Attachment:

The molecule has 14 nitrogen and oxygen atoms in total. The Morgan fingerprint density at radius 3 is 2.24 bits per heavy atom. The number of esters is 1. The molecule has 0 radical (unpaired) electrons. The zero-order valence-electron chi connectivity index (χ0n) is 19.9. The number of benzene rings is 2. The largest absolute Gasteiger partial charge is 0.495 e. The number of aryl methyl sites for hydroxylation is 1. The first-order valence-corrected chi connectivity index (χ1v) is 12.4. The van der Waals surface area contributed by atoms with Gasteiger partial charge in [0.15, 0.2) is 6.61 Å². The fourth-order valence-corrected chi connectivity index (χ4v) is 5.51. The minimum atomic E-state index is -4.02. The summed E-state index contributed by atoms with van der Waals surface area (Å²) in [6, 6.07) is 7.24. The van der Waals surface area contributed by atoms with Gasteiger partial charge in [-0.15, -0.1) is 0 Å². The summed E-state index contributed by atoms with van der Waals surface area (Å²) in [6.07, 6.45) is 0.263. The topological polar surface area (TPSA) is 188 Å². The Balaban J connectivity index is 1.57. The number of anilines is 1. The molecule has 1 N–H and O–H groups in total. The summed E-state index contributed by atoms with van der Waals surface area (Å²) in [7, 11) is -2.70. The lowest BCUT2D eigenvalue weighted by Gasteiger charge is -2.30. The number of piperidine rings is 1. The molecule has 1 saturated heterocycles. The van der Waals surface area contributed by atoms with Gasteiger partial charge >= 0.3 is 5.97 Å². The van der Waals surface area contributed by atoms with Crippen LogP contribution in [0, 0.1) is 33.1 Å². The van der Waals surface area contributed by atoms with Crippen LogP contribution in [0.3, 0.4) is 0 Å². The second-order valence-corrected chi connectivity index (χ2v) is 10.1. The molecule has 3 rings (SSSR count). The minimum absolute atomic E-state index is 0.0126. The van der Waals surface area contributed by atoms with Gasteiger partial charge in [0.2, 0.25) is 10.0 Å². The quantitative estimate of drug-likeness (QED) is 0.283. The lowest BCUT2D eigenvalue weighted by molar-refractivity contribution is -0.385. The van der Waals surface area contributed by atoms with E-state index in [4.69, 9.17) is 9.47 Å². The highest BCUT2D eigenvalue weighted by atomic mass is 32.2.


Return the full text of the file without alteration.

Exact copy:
The molecule has 14 nitrogen and oxygen atoms in total. The Morgan fingerprint density at radius 3 is 2.24 bits per heavy atom. The number of esters is 1. The molecule has 0 radical (unpaired) electrons. The zero-order valence-electron chi connectivity index (χ0n) is 19.9. The number of benzene rings is 2. The largest absolute Gasteiger partial charge is 0.495 e. The number of aryl methyl sites for hydroxylation is 1. The first-order valence-corrected chi connectivity index (χ1v) is 12.4. The van der Waals surface area contributed by atoms with Gasteiger partial charge in [0.15, 0.2) is 6.61 Å². The fourth-order valence-corrected chi connectivity index (χ4v) is 5.51. The minimum atomic E-state index is -4.02. The summed E-state index contributed by atoms with van der Waals surface area (Å²) in [6, 6.07) is 7.24. The van der Waals surface area contributed by atoms with Gasteiger partial charge in [-0.15, -0.1) is 0 Å². The summed E-state index contributed by atoms with van der Waals surface area (Å²) in [6.07, 6.45) is 0.263. The topological polar surface area (TPSA) is 188 Å². The Balaban J connectivity index is 1.57. The number of anilines is 1. The molecule has 1 N–H and O–H groups in total. The summed E-state index contributed by atoms with van der Waals surface area (Å²) in [7, 11) is -2.70. The lowest BCUT2D eigenvalue weighted by Gasteiger charge is -2.30. The number of piperidine rings is 1. The molecule has 1 saturated heterocycles. The van der Waals surface area contributed by atoms with Gasteiger partial charge >= 0.3 is 5.97 Å². The van der Waals surface area contributed by atoms with Crippen LogP contribution in [0, 0.1) is 33.1 Å². The van der Waals surface area contributed by atoms with Crippen LogP contribution in [0.3, 0.4) is 0 Å². The second-order valence-corrected chi connectivity index (χ2v) is 10.1. The molecule has 3 rings (SSSR count). The minimum absolute atomic E-state index is 0.0126. The van der Waals surface area contributed by atoms with Gasteiger partial charge in [0.2, 0.25) is 10.0 Å². The quantitative estimate of drug-likeness (QED) is 0.283. The lowest BCUT2D eigenvalue weighted by molar-refractivity contribution is -0.385. The van der Waals surface area contributed by atoms with E-state index in [4.69, 9.17) is 9.47 Å². The highest BCUT2D eigenvalue weighted by atomic mass is 32.2.